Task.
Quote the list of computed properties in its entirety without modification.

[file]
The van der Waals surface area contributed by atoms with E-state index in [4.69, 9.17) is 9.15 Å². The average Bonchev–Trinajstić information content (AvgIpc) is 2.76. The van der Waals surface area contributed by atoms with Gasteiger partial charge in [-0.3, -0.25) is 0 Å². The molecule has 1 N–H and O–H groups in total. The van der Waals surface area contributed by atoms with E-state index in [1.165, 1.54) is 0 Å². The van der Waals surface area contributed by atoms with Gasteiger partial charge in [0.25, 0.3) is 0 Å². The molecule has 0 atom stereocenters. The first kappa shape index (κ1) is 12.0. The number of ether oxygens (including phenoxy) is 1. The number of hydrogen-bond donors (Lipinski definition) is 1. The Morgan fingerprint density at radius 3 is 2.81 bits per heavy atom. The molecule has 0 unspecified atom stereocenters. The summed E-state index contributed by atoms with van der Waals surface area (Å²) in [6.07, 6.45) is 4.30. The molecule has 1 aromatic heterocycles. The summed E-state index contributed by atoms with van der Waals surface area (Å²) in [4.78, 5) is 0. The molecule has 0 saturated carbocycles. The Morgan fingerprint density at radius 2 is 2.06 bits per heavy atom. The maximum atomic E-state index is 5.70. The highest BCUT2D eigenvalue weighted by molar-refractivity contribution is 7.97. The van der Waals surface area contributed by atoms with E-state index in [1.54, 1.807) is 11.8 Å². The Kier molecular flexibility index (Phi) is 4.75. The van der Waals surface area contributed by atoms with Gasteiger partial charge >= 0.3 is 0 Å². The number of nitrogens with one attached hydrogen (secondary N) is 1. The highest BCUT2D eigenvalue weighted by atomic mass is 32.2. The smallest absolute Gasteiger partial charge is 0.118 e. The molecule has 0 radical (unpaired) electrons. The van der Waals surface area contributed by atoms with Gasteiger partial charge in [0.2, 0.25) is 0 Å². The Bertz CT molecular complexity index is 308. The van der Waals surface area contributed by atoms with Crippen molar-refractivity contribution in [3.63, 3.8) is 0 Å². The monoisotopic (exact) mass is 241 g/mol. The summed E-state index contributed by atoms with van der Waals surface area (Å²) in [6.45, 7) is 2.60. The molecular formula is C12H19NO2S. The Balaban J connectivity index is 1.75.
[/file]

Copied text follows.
The van der Waals surface area contributed by atoms with E-state index in [4.69, 9.17) is 9.15 Å². The average Bonchev–Trinajstić information content (AvgIpc) is 2.76. The van der Waals surface area contributed by atoms with Gasteiger partial charge in [-0.3, -0.25) is 0 Å². The molecule has 1 N–H and O–H groups in total. The van der Waals surface area contributed by atoms with E-state index in [1.165, 1.54) is 0 Å². The van der Waals surface area contributed by atoms with Gasteiger partial charge in [0.25, 0.3) is 0 Å². The molecule has 0 atom stereocenters. The first kappa shape index (κ1) is 12.0. The number of ether oxygens (including phenoxy) is 1. The number of hydrogen-bond donors (Lipinski definition) is 1. The Morgan fingerprint density at radius 3 is 2.81 bits per heavy atom. The molecule has 0 unspecified atom stereocenters. The summed E-state index contributed by atoms with van der Waals surface area (Å²) in [6.07, 6.45) is 4.30. The molecule has 1 aromatic heterocycles. The summed E-state index contributed by atoms with van der Waals surface area (Å²) in [4.78, 5) is 0. The molecule has 0 saturated carbocycles. The Morgan fingerprint density at radius 2 is 2.06 bits per heavy atom. The maximum atomic E-state index is 5.70. The highest BCUT2D eigenvalue weighted by molar-refractivity contribution is 7.97. The van der Waals surface area contributed by atoms with E-state index in [1.54, 1.807) is 11.8 Å². The Kier molecular flexibility index (Phi) is 4.75. The van der Waals surface area contributed by atoms with Gasteiger partial charge >= 0.3 is 0 Å². The number of nitrogens with one attached hydrogen (secondary N) is 1. The highest BCUT2D eigenvalue weighted by atomic mass is 32.2. The smallest absolute Gasteiger partial charge is 0.118 e. The molecule has 0 radical (unpaired) electrons. The van der Waals surface area contributed by atoms with Gasteiger partial charge in [0.2, 0.25) is 0 Å². The Bertz CT molecular complexity index is 308. The van der Waals surface area contributed by atoms with Crippen molar-refractivity contribution in [3.63, 3.8) is 0 Å². The monoisotopic (exact) mass is 241 g/mol. The summed E-state index contributed by atoms with van der Waals surface area (Å²) in [6.45, 7) is 2.60. The molecular formula is C12H19NO2S. The Balaban J connectivity index is 1.75.